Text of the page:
Lacson camp: ‘Reality check’ at Lascañas hearing meant for PNP
In response to the Inquirer’s March 9 editorial titled “Disturbing ‘reality check,’” the office of Sen. Panfilo “Ping” Lacson on Thursday clarified a remark made by the lawmaker during the hearing of the Senate committee on public order on the testimony of confessed Davao Death Squad (DDS) hit man Arturo Lascañas.
Alluding to the Senate panel’s decision to close the inquiry after just one hearing, the editorial cited Lacson’s remark when he said that it was “more difficult” to investigate Lascañas’ allegations against Duterte especially that the former longtime Davao City mayor is now President of the Republic.
Lacson then said: “Here’s a reality check. The better opportunity to investigate this was when Mayor [Duterte] was still not president. And Sen. Leila de Lima was then [Commission on Human Rights] chairperson. And even became [Department of Justice secretary]. Why was this investigation neglected? Now that he’s President, that’s when we think of investigating. This is more difficult. I’m just being realistic here.”
A part of the Inquirer editorial read: “Set aside the common mistake of thinking that the national police force reports to a commander in chief. Ignore the erroneous assumption that De Lima, when she was still with the CHR, did not investigate killings associated with the so-called Davao Death Squad. Focus simply on Lacson’s main message: It is difficult, even impossible, to investigate a sitting president.”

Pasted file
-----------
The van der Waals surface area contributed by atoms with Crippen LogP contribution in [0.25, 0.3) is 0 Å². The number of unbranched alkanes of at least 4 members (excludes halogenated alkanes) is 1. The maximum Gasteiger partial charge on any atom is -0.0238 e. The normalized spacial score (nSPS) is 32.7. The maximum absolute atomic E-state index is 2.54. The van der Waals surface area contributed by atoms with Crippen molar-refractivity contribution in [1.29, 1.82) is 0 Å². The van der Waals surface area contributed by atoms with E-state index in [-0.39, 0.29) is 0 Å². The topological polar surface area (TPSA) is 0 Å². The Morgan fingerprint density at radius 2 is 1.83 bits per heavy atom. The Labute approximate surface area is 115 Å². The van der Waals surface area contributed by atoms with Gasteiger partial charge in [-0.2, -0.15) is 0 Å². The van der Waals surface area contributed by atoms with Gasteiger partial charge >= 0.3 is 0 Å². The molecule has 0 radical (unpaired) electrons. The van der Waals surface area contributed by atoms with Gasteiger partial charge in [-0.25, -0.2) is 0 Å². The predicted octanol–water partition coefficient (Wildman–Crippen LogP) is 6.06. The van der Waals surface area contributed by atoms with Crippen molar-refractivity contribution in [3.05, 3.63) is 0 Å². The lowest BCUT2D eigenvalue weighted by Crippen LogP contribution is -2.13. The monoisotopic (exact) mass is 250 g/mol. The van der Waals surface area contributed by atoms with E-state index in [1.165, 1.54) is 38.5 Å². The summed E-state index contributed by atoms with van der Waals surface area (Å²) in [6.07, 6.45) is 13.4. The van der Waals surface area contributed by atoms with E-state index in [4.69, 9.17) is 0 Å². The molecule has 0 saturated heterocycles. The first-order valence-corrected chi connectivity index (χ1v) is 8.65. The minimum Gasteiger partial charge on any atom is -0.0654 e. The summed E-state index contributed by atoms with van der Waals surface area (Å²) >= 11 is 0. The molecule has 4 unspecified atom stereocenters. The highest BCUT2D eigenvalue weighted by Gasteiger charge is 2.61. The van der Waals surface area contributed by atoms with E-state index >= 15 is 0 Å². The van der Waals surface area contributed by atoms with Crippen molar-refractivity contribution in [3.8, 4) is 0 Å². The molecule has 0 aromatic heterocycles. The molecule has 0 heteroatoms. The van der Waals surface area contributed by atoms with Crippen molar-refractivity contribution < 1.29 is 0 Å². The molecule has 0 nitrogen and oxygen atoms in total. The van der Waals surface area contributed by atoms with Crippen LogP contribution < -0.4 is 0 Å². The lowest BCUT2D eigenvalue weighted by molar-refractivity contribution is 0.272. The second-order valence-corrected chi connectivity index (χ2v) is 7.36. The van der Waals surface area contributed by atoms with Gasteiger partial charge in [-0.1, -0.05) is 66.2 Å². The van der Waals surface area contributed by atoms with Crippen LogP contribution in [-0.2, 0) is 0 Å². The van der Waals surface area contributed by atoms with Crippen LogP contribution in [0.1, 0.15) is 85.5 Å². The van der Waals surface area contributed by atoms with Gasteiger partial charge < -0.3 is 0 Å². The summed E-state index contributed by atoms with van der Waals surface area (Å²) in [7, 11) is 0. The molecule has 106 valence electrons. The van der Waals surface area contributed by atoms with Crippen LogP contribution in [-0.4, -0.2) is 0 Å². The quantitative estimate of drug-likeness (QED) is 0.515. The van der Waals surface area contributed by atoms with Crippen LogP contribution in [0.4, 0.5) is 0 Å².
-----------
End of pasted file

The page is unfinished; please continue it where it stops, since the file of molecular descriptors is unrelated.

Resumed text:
In a statement, Lacson’s media relations officer Joel Locsin said the senator was referring to the Philippine National Police (PNP) when he made the “reality check” remark, and not to the Senate “and other independent bodies that have the mandate to investigate high government officials, including the President.”
“Aside from being out of context, the editorial is disturbing in that it went so far as to insinuate that the Senator’s main message is that it “is difficult, even impossible, to investigate a sitting president.” If that were indeed the message, the hearing would not even have pushed through,” Locsin said. “May we also point out that the Senator has, on more than one occasion, criticized the President when he deemed it necessary.”
“It also has to be noted that Lascanas’ conflicting claims, impossible to verify without corroboration, are better investigated by agencies such as the PNP and Commission on Human Rights. Besides, while Lascañas himself admitted he had lied before the Senate, it is not enough to establish one’s statements are contradicting. It remains to be established which of those two statements are lies,” he added.
The March 9 editorial further read: “Holding the most powerful person in the country to account is in fact a difficult undertaking. But if necessary, it must be done. That is the truth. We are sorry to see the Senate shirk its responsibility.”
But Lacson’s staff said the hearing which the senator headed was adjourned not because the Senate was “shirking its responsibility,” but because none of his colleagues objected when a motion to adjourn was made.
“If there was shirking of ‘responsibility’ as you paint it, was it not by the one who should have objected to the motion but was nowhere to be found when senators were deciding on the motion to adjourn?” Locsin added.
In a major turnaround from his previous testimony, Lascañas testified before the Senate last Monday and affirmed the existence of the notorious DDS, a vigilante group in Davao City. The retired policeman claimed then Mayor Duterte ordered and paid them to kill criminals and enemies. IDL/rga
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